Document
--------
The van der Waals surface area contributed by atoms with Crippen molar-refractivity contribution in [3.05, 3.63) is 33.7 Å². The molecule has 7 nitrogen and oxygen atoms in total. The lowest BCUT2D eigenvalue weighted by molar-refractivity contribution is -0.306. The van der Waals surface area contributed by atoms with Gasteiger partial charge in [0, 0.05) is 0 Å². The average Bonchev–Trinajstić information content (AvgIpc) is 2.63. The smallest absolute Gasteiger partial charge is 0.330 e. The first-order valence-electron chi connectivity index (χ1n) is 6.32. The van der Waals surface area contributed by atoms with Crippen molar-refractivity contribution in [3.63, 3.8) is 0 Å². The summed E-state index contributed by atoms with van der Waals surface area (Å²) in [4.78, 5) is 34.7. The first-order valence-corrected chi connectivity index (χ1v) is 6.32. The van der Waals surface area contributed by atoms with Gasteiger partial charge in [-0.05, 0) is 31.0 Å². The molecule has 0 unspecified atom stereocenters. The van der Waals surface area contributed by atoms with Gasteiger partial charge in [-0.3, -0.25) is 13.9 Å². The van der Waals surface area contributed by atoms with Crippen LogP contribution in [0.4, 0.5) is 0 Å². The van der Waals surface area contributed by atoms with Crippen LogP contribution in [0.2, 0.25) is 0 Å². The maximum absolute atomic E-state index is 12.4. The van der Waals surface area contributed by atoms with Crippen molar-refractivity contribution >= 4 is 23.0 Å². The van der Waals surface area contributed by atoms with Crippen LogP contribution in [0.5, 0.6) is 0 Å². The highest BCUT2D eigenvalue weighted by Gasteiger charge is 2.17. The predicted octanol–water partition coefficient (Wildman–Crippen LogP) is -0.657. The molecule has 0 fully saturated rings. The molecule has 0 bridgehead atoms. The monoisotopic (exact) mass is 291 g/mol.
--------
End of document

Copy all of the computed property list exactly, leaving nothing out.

The van der Waals surface area contributed by atoms with Crippen molar-refractivity contribution in [3.05, 3.63) is 33.7 Å². The molecule has 7 nitrogen and oxygen atoms in total. The lowest BCUT2D eigenvalue weighted by molar-refractivity contribution is -0.306. The van der Waals surface area contributed by atoms with Gasteiger partial charge in [0, 0.05) is 0 Å². The average Bonchev–Trinajstić information content (AvgIpc) is 2.63. The smallest absolute Gasteiger partial charge is 0.330 e. The first-order valence-electron chi connectivity index (χ1n) is 6.32. The van der Waals surface area contributed by atoms with Crippen molar-refractivity contribution in [3.63, 3.8) is 0 Å². The summed E-state index contributed by atoms with van der Waals surface area (Å²) in [4.78, 5) is 34.7. The first-order valence-corrected chi connectivity index (χ1v) is 6.32. The van der Waals surface area contributed by atoms with Gasteiger partial charge in [-0.05, 0) is 31.0 Å². The molecule has 0 unspecified atom stereocenters. The van der Waals surface area contributed by atoms with Gasteiger partial charge in [-0.3, -0.25) is 13.9 Å². The van der Waals surface area contributed by atoms with Crippen LogP contribution in [0.4, 0.5) is 0 Å². The van der Waals surface area contributed by atoms with Crippen LogP contribution in [0.2, 0.25) is 0 Å². The maximum absolute atomic E-state index is 12.4. The van der Waals surface area contributed by atoms with Crippen molar-refractivity contribution >= 4 is 23.0 Å². The van der Waals surface area contributed by atoms with Crippen LogP contribution in [0.5, 0.6) is 0 Å². The highest BCUT2D eigenvalue weighted by Gasteiger charge is 2.17. The predicted octanol–water partition coefficient (Wildman–Crippen LogP) is -0.657. The molecule has 0 fully saturated rings. The molecule has 0 bridgehead atoms. The monoisotopic (exact) mass is 291 g/mol.